Bake until golden, about 12 minutes. You can take them out now for chewier oatcakes or reduce the oven temperature to 325 F and bake until lightly browned, about 10 more minutes, for crisper oatcakes.

When they have finished baking, if you've cut them into shapes, let them cool if you've scored them, cut them apart while warm so they cool into squares (or rectangles or triangles or whatever you've cut them into).

Recipe Variations

While they are delicious as is, there are a number of add-ins that work with oatcakes.

  • Add 1/2 cup of mini chocolate chips or chopped chocolate, or drizzle melted chocolate on top as they cool.
  • Mix in 1/2 cup of chopped nuts, dried fruit, or seeds such as pumpkins, sesame, or sunflower.
  • Give oatcakes some spice with ground cinnamon, nutmeg, or a warming spice blend. About 1/2 to 1 teaspoon should do.

How to Store and Freeze Oatcakes

Keep the oatcakes stored in an airtight container for up to a week or even two, depending on the heat and humidity in your kitchen. They also freeze well for up to three months if you want to make a large batch. Separate layers with parchment or foil, then wrap tightly with foil before placing them in a freezer-safe bag or container. Let them thaw at room temperature.

Can Oatcakes Be Made With Quick Oats?

This recipe works best with rolled oats (also called old-fashioned oats). Quick and instant oats are cut smaller and steamed longer, which allows them to cook more quickly. In a pinch, you could try quick oats in oatcakes. The flavor would be similar, but the texture will be considerably different.

What's the Difference Between Scottish and Nova Scotia Oatcakes?

Oatcakes have Scottish origins, and many settlers in Nova Scotia emigrated from Scotland. It is only natural that they brought a favorite snack with them. There are a few differences between the two styles of oatcakes. The most noticeable is the shape: In Scotland, they're often round, while squares or rectangles are favored in Nova Scotia. Scottish oatcakes also prefer Scottish oatmeal or steel-cut oats for a finer texture and use little or no sugar. Nova Scotia-style oatcakes prefer rolled oats and are sweeter.

Are Oatcakes Healthy?

Nova Scotia-style oatcakes have some healthy aspects. Oats are a good source of fiber, which can help with digestive health and make you feel full  . Adding oats to your diet may also benefit heart health, and they are rich in vitamins and minerals such as phosphorus, thiamine, magnesium, and zinc. While oats form a good base for this recipe, the other ingredients add to the calories and carbohydrates. When compared to other homemade cookies or sweet snacks, they may be a slightly healthier choice.

Scottish Oatcakes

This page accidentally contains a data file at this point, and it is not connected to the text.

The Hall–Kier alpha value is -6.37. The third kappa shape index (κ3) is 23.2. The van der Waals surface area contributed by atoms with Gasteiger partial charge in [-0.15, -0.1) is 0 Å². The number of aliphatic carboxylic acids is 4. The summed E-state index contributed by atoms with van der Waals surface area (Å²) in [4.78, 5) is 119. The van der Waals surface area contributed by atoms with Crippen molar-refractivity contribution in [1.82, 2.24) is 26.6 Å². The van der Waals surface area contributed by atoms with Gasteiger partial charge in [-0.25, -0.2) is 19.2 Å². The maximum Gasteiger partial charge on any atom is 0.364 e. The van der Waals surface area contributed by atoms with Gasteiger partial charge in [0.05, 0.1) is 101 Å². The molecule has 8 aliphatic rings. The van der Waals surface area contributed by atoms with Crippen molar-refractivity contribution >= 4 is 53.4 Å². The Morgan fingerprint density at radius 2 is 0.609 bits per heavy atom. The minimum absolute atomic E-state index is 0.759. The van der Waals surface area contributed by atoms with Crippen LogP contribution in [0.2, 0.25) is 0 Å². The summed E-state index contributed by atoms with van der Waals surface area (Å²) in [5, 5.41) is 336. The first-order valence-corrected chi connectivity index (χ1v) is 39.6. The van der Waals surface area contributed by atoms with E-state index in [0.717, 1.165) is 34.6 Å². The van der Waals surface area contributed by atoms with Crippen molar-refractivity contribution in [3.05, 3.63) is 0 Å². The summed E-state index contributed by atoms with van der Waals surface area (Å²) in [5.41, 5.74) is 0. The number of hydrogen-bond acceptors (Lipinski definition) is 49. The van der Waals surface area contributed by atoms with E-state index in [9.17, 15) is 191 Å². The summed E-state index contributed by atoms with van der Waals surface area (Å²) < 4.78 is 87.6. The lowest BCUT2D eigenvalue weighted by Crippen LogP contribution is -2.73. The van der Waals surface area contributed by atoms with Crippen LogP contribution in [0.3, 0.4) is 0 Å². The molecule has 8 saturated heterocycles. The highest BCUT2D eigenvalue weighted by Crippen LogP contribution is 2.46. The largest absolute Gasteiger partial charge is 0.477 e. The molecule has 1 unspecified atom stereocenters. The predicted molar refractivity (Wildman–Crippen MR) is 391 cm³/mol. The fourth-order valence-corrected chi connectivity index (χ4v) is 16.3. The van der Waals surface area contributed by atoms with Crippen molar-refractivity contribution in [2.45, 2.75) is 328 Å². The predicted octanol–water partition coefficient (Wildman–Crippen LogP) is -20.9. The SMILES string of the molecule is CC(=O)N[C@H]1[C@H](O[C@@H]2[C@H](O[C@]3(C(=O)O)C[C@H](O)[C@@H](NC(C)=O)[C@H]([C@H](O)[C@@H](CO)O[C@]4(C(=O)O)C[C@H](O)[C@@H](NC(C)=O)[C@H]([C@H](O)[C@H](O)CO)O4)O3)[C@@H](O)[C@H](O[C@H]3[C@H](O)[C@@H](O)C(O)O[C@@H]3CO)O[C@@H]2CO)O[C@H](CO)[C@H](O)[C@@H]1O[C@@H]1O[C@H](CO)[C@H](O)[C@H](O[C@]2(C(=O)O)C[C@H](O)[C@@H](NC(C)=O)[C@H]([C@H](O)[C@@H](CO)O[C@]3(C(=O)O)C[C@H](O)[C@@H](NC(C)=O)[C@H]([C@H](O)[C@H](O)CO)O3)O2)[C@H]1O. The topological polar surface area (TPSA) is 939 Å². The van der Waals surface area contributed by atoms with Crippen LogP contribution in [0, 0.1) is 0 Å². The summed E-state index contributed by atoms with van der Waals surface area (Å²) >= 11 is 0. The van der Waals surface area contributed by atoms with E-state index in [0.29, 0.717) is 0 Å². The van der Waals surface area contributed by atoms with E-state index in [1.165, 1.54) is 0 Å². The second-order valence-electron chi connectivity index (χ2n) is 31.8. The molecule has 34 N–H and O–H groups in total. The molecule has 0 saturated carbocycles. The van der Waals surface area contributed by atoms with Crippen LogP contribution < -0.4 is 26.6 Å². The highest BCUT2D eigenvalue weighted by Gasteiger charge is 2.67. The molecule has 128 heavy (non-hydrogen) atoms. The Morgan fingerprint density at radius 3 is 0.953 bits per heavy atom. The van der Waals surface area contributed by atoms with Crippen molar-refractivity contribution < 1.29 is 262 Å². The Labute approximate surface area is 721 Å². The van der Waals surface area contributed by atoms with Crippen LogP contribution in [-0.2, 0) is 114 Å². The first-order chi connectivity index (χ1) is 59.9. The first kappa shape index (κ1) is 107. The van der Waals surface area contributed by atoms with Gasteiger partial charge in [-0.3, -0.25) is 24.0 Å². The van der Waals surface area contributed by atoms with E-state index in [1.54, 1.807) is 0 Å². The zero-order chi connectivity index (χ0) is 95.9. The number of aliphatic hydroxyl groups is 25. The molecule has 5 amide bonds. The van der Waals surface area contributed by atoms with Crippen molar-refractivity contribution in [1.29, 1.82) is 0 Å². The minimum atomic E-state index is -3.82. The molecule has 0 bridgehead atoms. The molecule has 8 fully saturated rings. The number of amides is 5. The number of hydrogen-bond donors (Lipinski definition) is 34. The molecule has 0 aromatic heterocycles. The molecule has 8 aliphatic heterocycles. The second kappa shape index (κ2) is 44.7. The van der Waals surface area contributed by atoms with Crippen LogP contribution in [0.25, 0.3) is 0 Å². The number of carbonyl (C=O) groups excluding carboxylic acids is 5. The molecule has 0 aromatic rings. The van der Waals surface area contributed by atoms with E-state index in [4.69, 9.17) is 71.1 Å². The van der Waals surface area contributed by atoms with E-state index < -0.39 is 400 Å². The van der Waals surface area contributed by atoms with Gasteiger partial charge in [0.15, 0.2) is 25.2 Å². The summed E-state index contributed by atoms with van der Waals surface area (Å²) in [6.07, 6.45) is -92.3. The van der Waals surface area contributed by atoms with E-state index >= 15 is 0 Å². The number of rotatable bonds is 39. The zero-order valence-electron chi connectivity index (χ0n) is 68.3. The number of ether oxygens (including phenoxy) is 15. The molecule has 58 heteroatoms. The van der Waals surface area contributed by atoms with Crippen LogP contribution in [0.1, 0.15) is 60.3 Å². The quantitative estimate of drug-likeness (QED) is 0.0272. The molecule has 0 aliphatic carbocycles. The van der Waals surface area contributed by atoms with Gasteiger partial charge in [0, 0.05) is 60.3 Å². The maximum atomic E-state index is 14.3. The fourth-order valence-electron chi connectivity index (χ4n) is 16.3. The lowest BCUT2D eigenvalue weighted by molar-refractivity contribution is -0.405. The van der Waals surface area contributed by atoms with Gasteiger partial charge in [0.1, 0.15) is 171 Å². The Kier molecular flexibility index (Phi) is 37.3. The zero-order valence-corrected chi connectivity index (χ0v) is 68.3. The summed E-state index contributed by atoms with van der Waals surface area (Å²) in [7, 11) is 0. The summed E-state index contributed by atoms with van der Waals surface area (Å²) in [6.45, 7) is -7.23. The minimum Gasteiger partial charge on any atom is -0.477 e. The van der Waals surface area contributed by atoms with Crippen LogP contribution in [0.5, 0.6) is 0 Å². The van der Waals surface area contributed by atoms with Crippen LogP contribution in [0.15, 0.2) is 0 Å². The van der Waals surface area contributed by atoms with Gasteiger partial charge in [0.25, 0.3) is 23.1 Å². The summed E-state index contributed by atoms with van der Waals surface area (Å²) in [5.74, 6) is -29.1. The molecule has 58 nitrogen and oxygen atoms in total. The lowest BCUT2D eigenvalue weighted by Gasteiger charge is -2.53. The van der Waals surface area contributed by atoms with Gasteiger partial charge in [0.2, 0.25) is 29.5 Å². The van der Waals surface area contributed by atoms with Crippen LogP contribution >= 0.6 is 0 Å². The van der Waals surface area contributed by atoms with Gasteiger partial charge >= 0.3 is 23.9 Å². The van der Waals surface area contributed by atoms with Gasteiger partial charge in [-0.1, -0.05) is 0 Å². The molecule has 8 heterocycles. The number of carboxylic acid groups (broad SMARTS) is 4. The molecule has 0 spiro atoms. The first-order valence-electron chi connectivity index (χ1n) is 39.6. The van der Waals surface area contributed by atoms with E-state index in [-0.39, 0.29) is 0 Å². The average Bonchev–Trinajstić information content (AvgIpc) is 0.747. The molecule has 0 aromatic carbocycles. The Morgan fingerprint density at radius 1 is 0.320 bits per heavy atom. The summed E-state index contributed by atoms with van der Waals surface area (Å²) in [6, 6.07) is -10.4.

1 tsp cracked black pepper

50ml extra virgin olive oil

Take half of your porridge oats and tip them into a food processor, along with the salt and pepper. Whiz until relatively fine and tip into a mixing bowl.

Add the remaining porridge oats into the mixing bowl, stir briefly and pour in the olive oil. Incorporate the olive oil a little before pouring in a little boiling water – around 2-3 tbsp – enough to transform your oats into a soft, malleable dough.

Gently knead your dough for 30 seconds, turn out onto a lightly floured surface and roll gently until 5mm thick.

Take a 6cm round cutter and cut out 18-20 oatcakes. Preheat the oven to 160C/180C(fan). Pop the oatcakes onto a lined baking tray and bake for around 15 minutes, until they are crisp and a little browned.

Cost: Let’s face it, oats are cheap. The most expensive ingredient is the olive oil. This recipe is cheap. Indeed, this batch of delicious, olive-infused Scottish oatcakes should set you back no more than around 25p.

Scottish Oatcakes

While some Scots may not like a Sassenachsuch as myself calling these savoury biscuits Scottish oatcakes, I really don’t have a choice.

That’s because I live in north Staffordshire and if you say ‘oatcake’ here people immediately think of Staffordshire Oatcakes . Not biscuits, but oat pancakes often stuffed with bacon or sausage and cheese, usually eaten for breakfast.

So, although you may think of these simply as ‘oatcakes’, I really do have to call them Scottish Oatcakes.

It seems that oats became the staple cereal in Scotland due to the country’s cooler, damper conditions. This meant the land was better suited for growing oats rather than the wheat more common further south.

Consequently, many oat-based dishes, including porridge and oatcakes, came to be associated with Scotland.


You’ve probably seen various types of oats and oatmeal in the shops. But it isn’t always obvious what the differences are.

So, here’s my quick guide to all things oaty.

The first stage in processing whole oats is to separate the kernels, or groats, from the outer husks. After cleaning and drying, these are prepared in various ways to create different products.

  • PINHEAD, COARSE or STEEL CUT OATS These are the most minimally processed oats. Steel blades are used to cut the groats into pinhead sized pieces. These have a chewy texture and, if you’re making porridge with them, it’ll take longer to cook.
  • MEDIUM & FINE OATMEAL These are made of ground oats, milled to different degree of fineness.

  • ROLLED or JUMBO OATS Here the oats are steamed and then pressed between rollers. These are the oats I buy most of the time: they still have good texture but don’t take as long to cook as pinhead oats.

  • PORRIDGE OATS These are processed in the same way as rolled or jumbo oats but are rolled thinner and flakier. When used for making porridge, I find them too smooth for my taste. But they do cook more quickly.